You asked specifically: when you should stop querying? My advice to that is always query in rounds. Small rounds of about 8-10 agents. This way, you could possibly query forever (whether that is a positive or negative thing is for you to decide). You may, over the course of time, change things in your manuscript. What you are querying months from now may be very different than what you are querying today. But you can continue to query it as long as you are making positive progress. You’ll only want to stop querying when things start to feel incredibly stagnant, like you are making no progress and you feel it is time to shelve the project.

With each round of querying, analyze the data. Look at the three points I made above and decide whether you should stop and revise with help from agent feedback, conduct better research on your next round of agents, or just push on… continue until you find the right agent for you. It may be tempting to send your query to 20 or 30 agents right off the bat, but if there is a fundamental flaw in your query or manuscript, which you could have changed with the help of your first few rejections, you’ve just shot yourself in the foot with those other agents. So…

  • 1. Query in rounds of about 8-10 agents
  • 2. Analyze the data from the rejections after each round
  • 3. Decide what direction the data is pointing (stop & revise, different query approach, or continue submitting as usual) and follow that direction
  • 4. Always set your writer’s ego aside (not only be willing to make changes but be ready to recognize when you need to make changes)

Pro tip: There is no magic number. You have to go with your instinct and often times read between the lines of different types of rejection letters in order to determine where you are going wrong.

Thank you for all the wonderful questions this week. "Be well, do good work, and keep in touch" -Garrison Keillor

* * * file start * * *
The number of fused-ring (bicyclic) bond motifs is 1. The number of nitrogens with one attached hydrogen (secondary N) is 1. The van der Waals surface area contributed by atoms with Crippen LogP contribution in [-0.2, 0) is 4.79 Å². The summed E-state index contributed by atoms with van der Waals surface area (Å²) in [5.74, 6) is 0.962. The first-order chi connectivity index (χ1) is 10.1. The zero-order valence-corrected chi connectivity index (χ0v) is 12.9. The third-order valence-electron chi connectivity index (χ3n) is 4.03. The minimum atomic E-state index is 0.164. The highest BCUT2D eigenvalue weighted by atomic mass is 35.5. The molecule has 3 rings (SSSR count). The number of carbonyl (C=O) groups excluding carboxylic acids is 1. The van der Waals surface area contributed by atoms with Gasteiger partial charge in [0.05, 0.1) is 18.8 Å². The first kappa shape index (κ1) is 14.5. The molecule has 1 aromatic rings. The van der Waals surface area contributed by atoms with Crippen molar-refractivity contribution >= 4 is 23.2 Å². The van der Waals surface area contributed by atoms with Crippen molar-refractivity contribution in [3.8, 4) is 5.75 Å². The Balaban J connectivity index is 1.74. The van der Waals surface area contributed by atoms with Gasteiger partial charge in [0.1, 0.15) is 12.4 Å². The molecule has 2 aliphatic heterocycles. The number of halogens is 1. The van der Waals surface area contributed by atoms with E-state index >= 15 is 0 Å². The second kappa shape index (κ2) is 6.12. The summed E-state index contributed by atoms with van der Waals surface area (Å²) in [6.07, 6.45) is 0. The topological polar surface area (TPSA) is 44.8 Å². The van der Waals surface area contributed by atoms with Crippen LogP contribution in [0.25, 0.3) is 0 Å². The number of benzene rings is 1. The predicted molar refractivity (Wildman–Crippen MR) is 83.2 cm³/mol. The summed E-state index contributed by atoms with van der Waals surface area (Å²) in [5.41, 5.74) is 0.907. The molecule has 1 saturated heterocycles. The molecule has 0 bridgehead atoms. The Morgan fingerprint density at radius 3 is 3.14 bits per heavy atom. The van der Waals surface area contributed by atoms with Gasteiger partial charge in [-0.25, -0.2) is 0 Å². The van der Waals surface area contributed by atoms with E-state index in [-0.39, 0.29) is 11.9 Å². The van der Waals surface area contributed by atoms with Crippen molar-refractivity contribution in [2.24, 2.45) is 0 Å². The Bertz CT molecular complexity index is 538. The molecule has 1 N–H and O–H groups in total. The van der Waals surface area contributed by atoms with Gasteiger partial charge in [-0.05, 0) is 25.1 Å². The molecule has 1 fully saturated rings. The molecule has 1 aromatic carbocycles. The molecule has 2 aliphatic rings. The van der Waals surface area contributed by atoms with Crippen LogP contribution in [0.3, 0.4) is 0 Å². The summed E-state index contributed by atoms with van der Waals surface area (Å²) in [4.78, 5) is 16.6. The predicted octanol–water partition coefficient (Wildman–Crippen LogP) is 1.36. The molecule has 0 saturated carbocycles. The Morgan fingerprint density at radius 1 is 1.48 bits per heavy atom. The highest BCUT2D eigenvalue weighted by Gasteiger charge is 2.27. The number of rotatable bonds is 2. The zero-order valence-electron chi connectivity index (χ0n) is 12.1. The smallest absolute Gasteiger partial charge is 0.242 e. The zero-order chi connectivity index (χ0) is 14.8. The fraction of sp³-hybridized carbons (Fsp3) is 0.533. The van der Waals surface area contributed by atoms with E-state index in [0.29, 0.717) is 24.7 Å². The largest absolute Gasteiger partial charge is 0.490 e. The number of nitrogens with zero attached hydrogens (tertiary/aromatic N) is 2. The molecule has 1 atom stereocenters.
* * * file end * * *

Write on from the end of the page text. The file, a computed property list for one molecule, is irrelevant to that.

Have a question about the publishing industry? I would love to discuss the specifics of researching and querying agents, finding the right agent, proper publishing etiquette, how to go from idea to completed manuscript, marketing yourself, social media for writers, and anything else you can think of! I am now taking questions for Issue 16 of Ask the Agent. Issue 16 answers will be posted Monday, February 4th.

Bree Ogden

Column by Bree Ogden

Bree Ogden is a literary agent at D4EO Literary Agency, a comics columnist and reviewer at Bloody Disgusting, and a judge for the Ghastly Awards, which recognizes the best of the best in horror comics.

When she's not agenting, compulsively watching horror films, reading comics, hiding out at the Pacific Science Center, or killing off her bee colonies, she serves as the managing editor of the macabre children's magazine Underneath the Juniper Tree, which she co-founded in 2011 with artist Rebekah Joy Plett.

Bree teaches query craft and graphic novel scripting at LitReactor. Unless you are an exciting new piece of taxidermy, she'll probably never let you in her room. You can find her at agentbree.wordpress.com.

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Comments

Tiffany Turpin Johnson's picture
Tiffany Turpin ... from Atlanta is reading Go Ask Alice January 21, 2013 - 2:38pm

Thank you so much for taking the time to answer this question! This is something I'm sure all writers struggle to figure out, and it's reassuring to hear that you guys have to deal with it too. :)